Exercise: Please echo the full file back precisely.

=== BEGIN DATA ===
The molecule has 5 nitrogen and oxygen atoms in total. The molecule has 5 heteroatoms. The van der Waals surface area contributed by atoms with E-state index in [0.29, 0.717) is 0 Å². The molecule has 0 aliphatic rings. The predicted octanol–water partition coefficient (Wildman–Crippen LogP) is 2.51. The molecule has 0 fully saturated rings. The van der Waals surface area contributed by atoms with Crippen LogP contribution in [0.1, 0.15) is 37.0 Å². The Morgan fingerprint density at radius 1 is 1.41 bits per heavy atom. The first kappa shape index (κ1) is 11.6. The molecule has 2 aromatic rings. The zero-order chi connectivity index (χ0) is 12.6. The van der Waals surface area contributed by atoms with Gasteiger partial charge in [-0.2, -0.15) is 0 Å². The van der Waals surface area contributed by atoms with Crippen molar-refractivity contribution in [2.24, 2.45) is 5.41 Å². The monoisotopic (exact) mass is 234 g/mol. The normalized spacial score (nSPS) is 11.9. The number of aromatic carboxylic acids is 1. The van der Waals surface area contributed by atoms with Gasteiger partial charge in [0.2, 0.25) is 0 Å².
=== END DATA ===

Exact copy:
The molecule has 5 nitrogen and oxygen atoms in total. The molecule has 5 heteroatoms. The van der Waals surface area contributed by atoms with E-state index in [0.29, 0.717) is 0 Å². The molecule has 0 aliphatic rings. The predicted octanol–water partition coefficient (Wildman–Crippen LogP) is 2.51. The molecule has 0 fully saturated rings. The van der Waals surface area contributed by atoms with Crippen LogP contribution in [0.1, 0.15) is 37.0 Å². The Morgan fingerprint density at radius 1 is 1.41 bits per heavy atom. The first kappa shape index (κ1) is 11.6. The molecule has 2 aromatic rings. The zero-order chi connectivity index (χ0) is 12.6. The van der Waals surface area contributed by atoms with Gasteiger partial charge in [-0.2, -0.15) is 0 Å². The van der Waals surface area contributed by atoms with Crippen molar-refractivity contribution in [2.24, 2.45) is 5.41 Å². The monoisotopic (exact) mass is 234 g/mol. The normalized spacial score (nSPS) is 11.9. The number of aromatic carboxylic acids is 1. The van der Waals surface area contributed by atoms with Gasteiger partial charge in [0.2, 0.25) is 0 Å².